[op-ed snap] Is NITI Aayog old wine in a new bottle?

Mains Paper 2 : Statutory, Regulatory & Various Quasi-Judicial Bodies |

Note4Students

From UPSC perspective, the following things are important :

Prelims level : nothing much

Mains level : Need of reforms in Niti Ayog


CONTEXT

There must be a review of what the think tank has achieved to adopt the new role described in its charter

Under scrutiny

Now, when the country’s economy has not performed to the high expectations Mr. Modi had created, and citizens’ aspirations for ‘ache din’ have not been realised, the performance of the NITI Aayog is under scrutiny, as it should be.

History of reforms

Dr. Singh declared that reform of the Planning Commission was long overdue.

Planning Commission Reforms

  • An outline was drawn of a substantially reformed institution which would, in Dr. Singh’s words, have a capability for “systems reform” rather than making of Five-Year Plans, and which would have the “power of persuasion” without providing budgets.
  • A commission chaired by C. Rangarajan, then chief economic adviser to the Prime Minister, examined budgetary processes, divisions of responsibilities between the Finance Ministry and the Planning Commission, and distinctions between ‘plan’ and ‘non-plan’ expenditures.
  • Chief Ministers retorted that the Planning Commission must improve its ability to understand their needs and to develop ideas that they would want to adopt because they accepted the ideas as good for them, not because they would have to if they wanted the money.

A good starting point

  • The NITI Aayog charter is a good starting point for a new journey in transforming the governance of the Indian economy.
  • The NITI Aayog and the government would do well to conduct an open-minded review of what NITI Aayog has achieved so far to adopt the new role described in its charter — that of a catalyst of change in a complex, federal, socioeconomic system.
  • And assess whether it has transformed its capabilities sufficiently to become an effective systems reformer and persuader of stakeholders, rather than merely an announcer of lofty multi-year goals and manager of projects, which many suspect it is.

Concerns regarding independence

  • There is deep concern that NITI Aayog has lost its integrity as an independent institution to guide the government; that it has become a mouthpiece of the government and an implementer of the government’s projects.
  • Many insist that NITI Aayog must have the ability to independently evaluate the government’s programmes at the Centre and in the States.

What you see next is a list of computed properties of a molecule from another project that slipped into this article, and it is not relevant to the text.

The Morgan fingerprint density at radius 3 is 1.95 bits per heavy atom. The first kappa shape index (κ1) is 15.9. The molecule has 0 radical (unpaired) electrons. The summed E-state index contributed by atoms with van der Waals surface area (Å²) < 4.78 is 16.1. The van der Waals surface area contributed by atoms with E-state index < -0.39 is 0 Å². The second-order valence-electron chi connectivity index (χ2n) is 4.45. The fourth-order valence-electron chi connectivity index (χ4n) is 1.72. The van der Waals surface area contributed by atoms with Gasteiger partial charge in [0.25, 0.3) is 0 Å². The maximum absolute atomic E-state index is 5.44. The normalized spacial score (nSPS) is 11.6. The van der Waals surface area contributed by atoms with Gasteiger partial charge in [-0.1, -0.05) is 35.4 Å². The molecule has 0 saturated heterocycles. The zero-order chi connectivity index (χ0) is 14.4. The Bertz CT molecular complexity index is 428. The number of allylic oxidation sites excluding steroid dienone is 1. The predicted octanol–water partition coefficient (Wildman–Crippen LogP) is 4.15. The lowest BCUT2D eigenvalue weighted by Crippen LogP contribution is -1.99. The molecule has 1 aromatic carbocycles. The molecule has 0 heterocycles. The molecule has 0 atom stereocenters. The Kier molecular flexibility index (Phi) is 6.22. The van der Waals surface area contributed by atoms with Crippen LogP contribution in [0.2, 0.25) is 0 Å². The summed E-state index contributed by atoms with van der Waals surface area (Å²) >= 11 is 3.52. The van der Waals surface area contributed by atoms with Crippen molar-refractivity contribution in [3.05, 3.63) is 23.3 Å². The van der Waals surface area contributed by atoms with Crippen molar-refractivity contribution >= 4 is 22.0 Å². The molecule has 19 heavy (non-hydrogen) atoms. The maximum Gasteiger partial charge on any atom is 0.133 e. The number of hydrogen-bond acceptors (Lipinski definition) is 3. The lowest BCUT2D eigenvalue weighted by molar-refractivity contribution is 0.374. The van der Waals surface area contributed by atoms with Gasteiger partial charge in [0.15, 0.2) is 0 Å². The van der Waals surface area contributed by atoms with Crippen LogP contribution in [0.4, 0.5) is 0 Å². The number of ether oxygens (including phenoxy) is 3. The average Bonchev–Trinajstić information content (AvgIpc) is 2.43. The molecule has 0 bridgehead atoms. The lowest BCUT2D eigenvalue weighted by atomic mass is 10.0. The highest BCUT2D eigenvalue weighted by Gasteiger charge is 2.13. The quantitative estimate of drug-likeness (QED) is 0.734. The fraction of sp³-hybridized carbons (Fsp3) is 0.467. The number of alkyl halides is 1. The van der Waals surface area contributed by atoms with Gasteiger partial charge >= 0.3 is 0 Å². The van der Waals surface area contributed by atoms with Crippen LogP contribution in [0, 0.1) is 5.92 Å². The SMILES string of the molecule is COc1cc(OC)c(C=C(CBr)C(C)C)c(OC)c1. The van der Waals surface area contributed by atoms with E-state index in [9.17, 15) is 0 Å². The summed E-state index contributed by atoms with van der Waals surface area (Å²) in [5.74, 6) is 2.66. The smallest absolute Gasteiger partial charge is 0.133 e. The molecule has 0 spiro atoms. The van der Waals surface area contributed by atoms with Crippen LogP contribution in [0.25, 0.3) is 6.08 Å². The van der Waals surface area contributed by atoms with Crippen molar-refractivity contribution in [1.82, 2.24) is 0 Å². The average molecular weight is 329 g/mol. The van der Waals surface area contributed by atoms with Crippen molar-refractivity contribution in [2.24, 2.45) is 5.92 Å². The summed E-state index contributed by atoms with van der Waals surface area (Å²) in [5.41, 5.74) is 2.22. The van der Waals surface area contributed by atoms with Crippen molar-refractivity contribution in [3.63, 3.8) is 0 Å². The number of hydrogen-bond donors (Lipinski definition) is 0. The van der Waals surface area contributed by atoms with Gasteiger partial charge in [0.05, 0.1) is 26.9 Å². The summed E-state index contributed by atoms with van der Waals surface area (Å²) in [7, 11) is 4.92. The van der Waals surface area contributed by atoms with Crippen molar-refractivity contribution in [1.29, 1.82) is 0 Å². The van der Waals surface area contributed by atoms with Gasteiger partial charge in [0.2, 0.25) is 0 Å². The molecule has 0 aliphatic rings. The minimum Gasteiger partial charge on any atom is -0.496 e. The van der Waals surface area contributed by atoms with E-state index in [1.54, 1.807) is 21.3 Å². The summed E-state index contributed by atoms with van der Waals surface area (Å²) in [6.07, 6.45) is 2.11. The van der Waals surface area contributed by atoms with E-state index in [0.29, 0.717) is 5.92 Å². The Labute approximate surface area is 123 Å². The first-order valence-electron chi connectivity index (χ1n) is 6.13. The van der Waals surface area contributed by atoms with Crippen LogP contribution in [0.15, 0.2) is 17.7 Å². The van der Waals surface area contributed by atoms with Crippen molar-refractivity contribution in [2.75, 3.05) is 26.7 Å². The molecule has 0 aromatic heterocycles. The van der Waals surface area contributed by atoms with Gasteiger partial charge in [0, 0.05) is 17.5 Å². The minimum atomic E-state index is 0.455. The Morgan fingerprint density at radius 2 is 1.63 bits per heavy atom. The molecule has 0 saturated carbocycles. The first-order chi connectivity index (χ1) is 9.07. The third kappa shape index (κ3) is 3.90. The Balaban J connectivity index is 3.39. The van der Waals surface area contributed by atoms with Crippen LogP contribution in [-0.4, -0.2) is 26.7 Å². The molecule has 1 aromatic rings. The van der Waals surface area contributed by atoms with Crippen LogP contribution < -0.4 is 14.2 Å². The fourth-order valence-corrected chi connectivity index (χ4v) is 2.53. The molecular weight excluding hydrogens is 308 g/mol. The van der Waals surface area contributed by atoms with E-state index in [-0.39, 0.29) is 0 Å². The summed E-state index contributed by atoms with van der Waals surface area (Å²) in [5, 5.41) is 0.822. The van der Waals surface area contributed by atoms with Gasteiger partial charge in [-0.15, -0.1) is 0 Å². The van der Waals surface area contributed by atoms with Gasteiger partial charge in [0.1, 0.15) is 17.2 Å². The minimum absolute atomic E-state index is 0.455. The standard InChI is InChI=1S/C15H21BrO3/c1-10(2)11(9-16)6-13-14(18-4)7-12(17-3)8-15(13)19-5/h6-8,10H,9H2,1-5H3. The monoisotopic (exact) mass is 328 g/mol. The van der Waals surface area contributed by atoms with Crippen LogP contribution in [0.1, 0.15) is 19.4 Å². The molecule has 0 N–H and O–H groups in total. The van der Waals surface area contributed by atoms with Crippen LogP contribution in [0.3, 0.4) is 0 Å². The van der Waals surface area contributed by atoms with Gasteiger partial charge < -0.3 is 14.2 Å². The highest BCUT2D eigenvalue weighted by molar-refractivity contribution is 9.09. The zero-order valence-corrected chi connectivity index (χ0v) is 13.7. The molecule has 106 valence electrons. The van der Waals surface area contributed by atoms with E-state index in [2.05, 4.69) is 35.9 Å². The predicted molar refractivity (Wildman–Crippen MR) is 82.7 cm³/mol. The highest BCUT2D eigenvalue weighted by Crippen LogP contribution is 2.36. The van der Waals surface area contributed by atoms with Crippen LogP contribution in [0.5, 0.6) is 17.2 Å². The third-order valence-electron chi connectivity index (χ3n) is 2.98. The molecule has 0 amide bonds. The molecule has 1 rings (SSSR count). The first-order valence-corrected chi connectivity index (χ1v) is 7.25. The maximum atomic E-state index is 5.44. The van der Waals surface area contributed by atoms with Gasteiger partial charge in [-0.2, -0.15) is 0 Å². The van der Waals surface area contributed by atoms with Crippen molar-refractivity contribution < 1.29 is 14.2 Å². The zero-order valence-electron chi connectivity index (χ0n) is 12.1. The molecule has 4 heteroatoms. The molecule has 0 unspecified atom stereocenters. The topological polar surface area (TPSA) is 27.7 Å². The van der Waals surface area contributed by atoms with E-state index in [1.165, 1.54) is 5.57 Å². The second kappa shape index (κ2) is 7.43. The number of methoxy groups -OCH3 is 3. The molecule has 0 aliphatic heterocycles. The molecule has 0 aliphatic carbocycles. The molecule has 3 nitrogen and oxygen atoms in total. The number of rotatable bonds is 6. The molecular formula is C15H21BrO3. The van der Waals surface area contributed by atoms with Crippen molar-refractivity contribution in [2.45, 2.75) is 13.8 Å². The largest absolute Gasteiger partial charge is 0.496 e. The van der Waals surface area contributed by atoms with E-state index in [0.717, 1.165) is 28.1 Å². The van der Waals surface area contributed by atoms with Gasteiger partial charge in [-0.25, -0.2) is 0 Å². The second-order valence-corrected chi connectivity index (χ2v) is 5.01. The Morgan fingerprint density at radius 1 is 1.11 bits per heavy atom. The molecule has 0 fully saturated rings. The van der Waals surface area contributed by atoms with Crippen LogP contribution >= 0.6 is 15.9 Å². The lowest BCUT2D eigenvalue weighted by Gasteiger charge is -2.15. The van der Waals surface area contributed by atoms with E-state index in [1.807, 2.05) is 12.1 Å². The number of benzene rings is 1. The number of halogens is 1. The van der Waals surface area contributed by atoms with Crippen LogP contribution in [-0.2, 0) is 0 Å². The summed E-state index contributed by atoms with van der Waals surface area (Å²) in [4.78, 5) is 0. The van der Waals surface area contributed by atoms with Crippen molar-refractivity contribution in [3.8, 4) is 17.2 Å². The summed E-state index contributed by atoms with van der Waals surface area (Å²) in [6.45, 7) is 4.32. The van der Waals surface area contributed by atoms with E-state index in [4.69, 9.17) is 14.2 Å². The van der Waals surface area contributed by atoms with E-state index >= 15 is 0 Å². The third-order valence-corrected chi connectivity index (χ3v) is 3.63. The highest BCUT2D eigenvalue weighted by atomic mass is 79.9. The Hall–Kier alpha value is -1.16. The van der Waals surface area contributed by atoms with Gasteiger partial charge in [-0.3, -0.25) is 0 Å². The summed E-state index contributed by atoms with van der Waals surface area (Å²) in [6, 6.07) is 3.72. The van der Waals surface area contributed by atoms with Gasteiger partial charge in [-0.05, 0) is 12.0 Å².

• Some recall that an Independent Evaluation Office set up in the last days of the UPA-II government was swiftly closed by the NDA government.
  • Others counter that the Planning Commission had a Programme Evaluation Organisation all along and which continues. They miss the need for a fundamental transformation in the approach to planning and change.

Way Forward

  • The transformational approach to planning and implementation that 21st century India needs, which is alluded to in NITI’s charter, requires evaluations and course-corrections in the midst of action.
  • It requires new methods to speed up ‘organisational learning’ amongst stakeholders in the system who must make plans together and implement them together.
  • The NITI Aayog’s charter has provided a new bottle.
  • It points to the need for new methods of cooperative learning and cooperative implementation by stakeholders, who are not controlled by any central body of technical experts with political and/or budgetary authority over them.

Conclusion

Merely filling this new bottle with old ideas of budgets, controls and expert solutions from above will not transform India. The debate about NITI Aayog’s efficacy must focus on whether or not it is performing the new role it must, and what progress it has made in acquiring capabilities to perform this role, rather than slipping back into the ruts of yesterday’s debates about the need for a Planning Commission.

NITI Aayog’s Assessment

[op-ed snap] St. Petersburg consensus: On Russia-China bonhomie

Mains Paper 2 : Bilateral, Regional and Global Groupings and agreements involving India |

Note4Students

From UPSC perspective, the following things are important :

Prelims level : Nothing Much

Mains level : increasing cooperation between Russia and China


CONTEXT

Russia and China are strengthening ties amid tensions with the U.S.

Background

  • The bonhomie between China’s and Russia’s leaders at the St. Petersburg International Economic Forum last week was demonstrable.
  • In a sign of the heightened tensions between the U.S. and the two countries, Russia’s annual investment gathering was boycotted by the U.S. Ambassador to Russia, Jon Huntsman.
  • His absence was ascribed to the prevailing environment in Russia for foreign entrepreneurs, typified by the detention of U.S. private equity investor Michael Calvey on allegations of fraud.

Cooperation between China and Russia

  • Conversely, the Chinese telecommunications equipment manufacturer Huawei signed an agreement with Russia’s principal mobile operator to start 5G networks, in a rebuff to Washington’s attempts to isolate the firm internationally.
  • Russian President Vladimir Putin and his Chinese counterpart Xi Jinping made it clear in St. Petersburg that the tensions with the West had only drawn them closer.